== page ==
by Christine Richardson
Is there something that all investors have in common? You could say they are mainly motivated by your exit strategy. They means they want to know how they can "cash out" on the investment they make in your company. They need to know your strategy for going from Point A to Point B.
You may not know the answer right now - and after all, the future is hard to predict. But any savvy investor will want to make sure that your goals are aligned, and that you are both looking forward to a "liquidity event," where you will both reap significant rewards.
When devising an exit strategy, it would always be a wise idea to look over similar firms which have achieved successful liquidity events either through mergers, IPOs (Initial Public Offerings), acquisitions, and the like. Be sure that you take the time out to describe these companies in your business plan. You need to clearly show how these companies have achieved success and then point out the main reasons for the success. Have they become successful thanks to a solid marketing strategy? Or was a technological advantage the reason behind their achievements? No matter what the reasons may be, you should make note of them in your business plan.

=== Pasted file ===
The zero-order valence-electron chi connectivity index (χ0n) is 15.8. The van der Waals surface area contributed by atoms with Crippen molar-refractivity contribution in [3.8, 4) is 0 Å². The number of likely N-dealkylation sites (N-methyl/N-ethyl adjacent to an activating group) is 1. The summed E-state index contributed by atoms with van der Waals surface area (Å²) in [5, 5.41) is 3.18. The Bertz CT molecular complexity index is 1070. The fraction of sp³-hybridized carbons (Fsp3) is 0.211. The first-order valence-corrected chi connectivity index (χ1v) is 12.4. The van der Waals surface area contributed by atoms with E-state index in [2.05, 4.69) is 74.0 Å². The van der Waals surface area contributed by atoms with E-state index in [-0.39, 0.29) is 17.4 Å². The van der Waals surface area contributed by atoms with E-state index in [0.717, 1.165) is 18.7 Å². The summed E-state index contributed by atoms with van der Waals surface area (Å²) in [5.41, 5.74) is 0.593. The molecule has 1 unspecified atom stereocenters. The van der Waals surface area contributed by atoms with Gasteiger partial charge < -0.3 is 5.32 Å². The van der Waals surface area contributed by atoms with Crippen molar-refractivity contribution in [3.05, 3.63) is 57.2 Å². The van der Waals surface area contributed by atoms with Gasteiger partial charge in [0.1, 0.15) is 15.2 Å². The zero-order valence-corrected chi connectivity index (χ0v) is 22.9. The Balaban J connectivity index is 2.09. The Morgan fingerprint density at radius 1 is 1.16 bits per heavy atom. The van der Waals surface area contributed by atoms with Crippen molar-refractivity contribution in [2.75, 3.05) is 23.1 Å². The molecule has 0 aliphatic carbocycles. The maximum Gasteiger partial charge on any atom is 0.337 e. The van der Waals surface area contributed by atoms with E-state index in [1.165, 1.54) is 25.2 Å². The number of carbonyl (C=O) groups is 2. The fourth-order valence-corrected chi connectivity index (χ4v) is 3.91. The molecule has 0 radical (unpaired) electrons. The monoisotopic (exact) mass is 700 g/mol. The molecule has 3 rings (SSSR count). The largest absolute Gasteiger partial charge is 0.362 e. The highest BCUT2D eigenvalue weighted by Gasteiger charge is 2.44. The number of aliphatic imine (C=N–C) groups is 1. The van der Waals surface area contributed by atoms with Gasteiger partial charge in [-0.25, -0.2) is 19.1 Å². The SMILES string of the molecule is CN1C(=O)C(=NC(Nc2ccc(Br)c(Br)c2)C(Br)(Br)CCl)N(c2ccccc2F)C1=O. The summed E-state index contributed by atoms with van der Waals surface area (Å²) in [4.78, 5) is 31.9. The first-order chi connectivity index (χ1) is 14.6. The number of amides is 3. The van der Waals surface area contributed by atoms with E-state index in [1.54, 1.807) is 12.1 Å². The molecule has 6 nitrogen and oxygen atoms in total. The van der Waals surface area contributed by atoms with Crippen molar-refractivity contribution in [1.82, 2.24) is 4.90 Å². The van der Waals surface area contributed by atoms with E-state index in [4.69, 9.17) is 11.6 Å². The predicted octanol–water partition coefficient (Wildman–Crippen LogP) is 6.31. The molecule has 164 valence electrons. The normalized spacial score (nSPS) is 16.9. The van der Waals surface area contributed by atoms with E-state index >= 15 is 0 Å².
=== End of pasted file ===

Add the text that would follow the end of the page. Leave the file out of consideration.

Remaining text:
You should also take note of the value of comparable firms, at the time of the liquidity event. And also, try to understand and explain the drivers of that valuation. Was it related to the earnings of the firm, or the number of customers the company had acquired? You should then use these numbers as a benchmark in planning your own exit strategy.
Furthermore, if you're aiming for an acquisition, then you should list the firms that may be a good fit to acquire your company, and state the reasons why. Similarly, if you're aiming for an IPO, then you should document the milestones for achieving this exit.
IPOs and acquisitions would be among the most common exit strategies presented in a business plan. Yet, IPO have become a lot less common over the past few years. Of course, you are not able to predict what is going to occur in the future. The vast majority of reasonable investors will not demand a highly detailed exit strategy. However, they will want to be sure an exit strategy is among your plans. Investors do want to know that you have committed to grow the company over the long term.
The vast majority of the time, investors will only opt to cash out on the investments when the company finally arrives at an exit strategy either via IPO or an acquisition. It is quite important you document an exit strategy properly in a business plan. Yet, your exit strategy is only one of several sections you must get right if you are seeking to acquire funding.
Finally, always look for shortcuts. For example, if you're <a href="http://www.growthink.com/businessplan/help-center/how-to-start-a-non-profit-organization">starting a nonprofit</a>, use this <a href="http://www.growthink.com/businessplan/help-center/non-profit-business-plans">nonprofit business plan</a>.
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